- Good rapport – build a good rapport with the young person you are talking to so that they feel safe and secure to talk to you.
- Choose the right time, place and environment – find out where and how would young people like to talk about pornography. Some will prefer to talk one-on-one while some prefer to talk in a group. Sometimes, talking while doing an activity can be less intense or confrontational.
- Consider other things and issues – some young people are too embarrassed to talk about pornography due to negative experiences despite wanting to talk about it. Common pornography-related issues can include out-of-control use, preference for increasingly violent pornography themes, pressure from partner to act out something from pornography, pressure to send nude photos or to watch pornography, bad experience or traumatised by pornography due to prior history of sexual abuse..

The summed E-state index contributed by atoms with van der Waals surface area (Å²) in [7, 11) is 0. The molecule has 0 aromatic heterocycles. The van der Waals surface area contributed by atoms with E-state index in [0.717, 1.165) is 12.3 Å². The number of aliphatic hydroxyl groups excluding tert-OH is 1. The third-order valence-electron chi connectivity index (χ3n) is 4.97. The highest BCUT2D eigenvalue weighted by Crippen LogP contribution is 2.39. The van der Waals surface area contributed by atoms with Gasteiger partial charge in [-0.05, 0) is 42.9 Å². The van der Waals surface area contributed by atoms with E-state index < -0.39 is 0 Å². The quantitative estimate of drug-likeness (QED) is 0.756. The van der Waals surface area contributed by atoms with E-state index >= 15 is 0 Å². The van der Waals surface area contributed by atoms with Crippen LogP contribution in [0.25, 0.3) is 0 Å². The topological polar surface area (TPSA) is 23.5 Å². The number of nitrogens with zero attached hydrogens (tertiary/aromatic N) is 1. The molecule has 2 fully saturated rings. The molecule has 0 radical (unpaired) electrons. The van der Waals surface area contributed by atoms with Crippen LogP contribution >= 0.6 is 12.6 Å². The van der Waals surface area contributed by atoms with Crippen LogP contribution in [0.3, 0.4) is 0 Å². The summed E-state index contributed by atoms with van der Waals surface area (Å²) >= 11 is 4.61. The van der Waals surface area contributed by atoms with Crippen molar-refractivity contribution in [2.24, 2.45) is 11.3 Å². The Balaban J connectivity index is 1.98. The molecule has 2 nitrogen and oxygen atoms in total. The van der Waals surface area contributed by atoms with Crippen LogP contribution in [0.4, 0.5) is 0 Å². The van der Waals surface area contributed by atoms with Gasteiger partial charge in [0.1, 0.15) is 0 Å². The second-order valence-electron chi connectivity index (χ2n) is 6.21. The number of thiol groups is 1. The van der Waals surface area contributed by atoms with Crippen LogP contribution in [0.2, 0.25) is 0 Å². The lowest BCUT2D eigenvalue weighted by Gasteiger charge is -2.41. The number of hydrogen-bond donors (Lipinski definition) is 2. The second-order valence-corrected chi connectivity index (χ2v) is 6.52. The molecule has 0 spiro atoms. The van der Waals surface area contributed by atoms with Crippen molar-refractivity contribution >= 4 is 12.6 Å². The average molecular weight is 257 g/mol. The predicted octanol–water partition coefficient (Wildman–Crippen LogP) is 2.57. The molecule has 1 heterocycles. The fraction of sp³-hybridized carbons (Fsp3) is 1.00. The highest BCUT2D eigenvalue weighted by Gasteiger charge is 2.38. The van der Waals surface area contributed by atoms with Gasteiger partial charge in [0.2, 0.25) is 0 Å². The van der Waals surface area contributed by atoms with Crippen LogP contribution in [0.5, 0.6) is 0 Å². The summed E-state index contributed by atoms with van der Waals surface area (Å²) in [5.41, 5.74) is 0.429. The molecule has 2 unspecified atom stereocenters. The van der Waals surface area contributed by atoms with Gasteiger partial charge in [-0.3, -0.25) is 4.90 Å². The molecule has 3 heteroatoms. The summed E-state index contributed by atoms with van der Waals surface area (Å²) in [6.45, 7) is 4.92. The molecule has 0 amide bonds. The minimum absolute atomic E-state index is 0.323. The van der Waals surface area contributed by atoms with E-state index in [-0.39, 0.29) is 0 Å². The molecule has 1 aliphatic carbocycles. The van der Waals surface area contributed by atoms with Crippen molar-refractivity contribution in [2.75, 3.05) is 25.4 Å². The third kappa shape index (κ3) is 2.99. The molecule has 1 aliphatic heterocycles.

- Get their opinion – ask how best you can keep the conversation going, eg, through text, face-to-face or phone calls.
- Offer help and support – offer help and support if you think they may need it, so they know they have been heard.
- Thank them – thank them for being honest in such a hard and awkward conversation. Let them know you are always there to help and they are always welcome to talk to you about this topic.
Examples of opening lines and questions you can ask during a conversation with a young person:
If you are a parent, you may also find our tips to talk to your kids about pornography helpful.
Below are some support services or helplines you can refer a young person to:
- Free text or call Need to Talk: 1737
- Lifeline Aotearoa
- Safe To Talk
- Fortify programme
For more support services, visit The Light Project, NZ.